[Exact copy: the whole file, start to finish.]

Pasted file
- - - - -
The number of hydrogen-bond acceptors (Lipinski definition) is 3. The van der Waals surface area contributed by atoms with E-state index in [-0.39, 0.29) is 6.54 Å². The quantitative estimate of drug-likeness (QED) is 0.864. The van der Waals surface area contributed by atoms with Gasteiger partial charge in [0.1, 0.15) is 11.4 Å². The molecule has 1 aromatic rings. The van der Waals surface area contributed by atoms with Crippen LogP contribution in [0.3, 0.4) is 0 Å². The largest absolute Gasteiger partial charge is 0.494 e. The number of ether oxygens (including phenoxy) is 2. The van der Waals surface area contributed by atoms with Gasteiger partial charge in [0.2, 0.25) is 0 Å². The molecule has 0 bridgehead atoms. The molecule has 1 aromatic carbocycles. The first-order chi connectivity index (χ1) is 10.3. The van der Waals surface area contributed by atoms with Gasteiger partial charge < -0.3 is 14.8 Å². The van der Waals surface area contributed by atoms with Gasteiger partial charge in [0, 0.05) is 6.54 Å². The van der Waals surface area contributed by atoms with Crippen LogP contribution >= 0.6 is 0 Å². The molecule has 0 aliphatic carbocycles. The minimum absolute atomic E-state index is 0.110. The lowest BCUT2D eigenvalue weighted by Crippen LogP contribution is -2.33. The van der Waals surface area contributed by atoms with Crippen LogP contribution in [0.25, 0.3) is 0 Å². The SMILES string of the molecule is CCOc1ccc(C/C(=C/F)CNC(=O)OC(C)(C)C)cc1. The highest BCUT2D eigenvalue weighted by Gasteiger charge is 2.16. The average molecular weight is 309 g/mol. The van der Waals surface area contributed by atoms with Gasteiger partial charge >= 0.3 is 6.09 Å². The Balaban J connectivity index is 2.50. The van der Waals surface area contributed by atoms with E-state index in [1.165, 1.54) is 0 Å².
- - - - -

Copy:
The number of hydrogen-bond acceptors (Lipinski definition) is 3. The van der Waals surface area contributed by atoms with E-state index in [-0.39, 0.29) is 6.54 Å². The quantitative estimate of drug-likeness (QED) is 0.864. The van der Waals surface area contributed by atoms with Gasteiger partial charge in [0.1, 0.15) is 11.4 Å². The molecule has 1 aromatic rings. The van der Waals surface area contributed by atoms with Crippen LogP contribution in [0.3, 0.4) is 0 Å². The largest absolute Gasteiger partial charge is 0.494 e. The number of ether oxygens (including phenoxy) is 2. The van der Waals surface area contributed by atoms with Gasteiger partial charge in [0.2, 0.25) is 0 Å². The molecule has 0 bridgehead atoms. The molecule has 1 aromatic carbocycles. The first-order chi connectivity index (χ1) is 10.3. The van der Waals surface area contributed by atoms with Gasteiger partial charge < -0.3 is 14.8 Å². The van der Waals surface area contributed by atoms with Gasteiger partial charge in [0, 0.05) is 6.54 Å². The van der Waals surface area contributed by atoms with Crippen LogP contribution >= 0.6 is 0 Å². The molecule has 0 aliphatic carbocycles. The minimum absolute atomic E-state index is 0.110. The lowest BCUT2D eigenvalue weighted by Crippen LogP contribution is -2.33. The van der Waals surface area contributed by atoms with Crippen LogP contribution in [0.25, 0.3) is 0 Å². The SMILES string of the molecule is CCOc1ccc(C/C(=C/F)CNC(=O)OC(C)(C)C)cc1. The highest BCUT2D eigenvalue weighted by Gasteiger charge is 2.16. The average molecular weight is 309 g/mol. The van der Waals surface area contributed by atoms with Gasteiger partial charge >= 0.3 is 6.09 Å². The Balaban J connectivity index is 2.50. The van der Waals surface area contributed by atoms with E-state index in [1.165, 1.54) is 0 Å².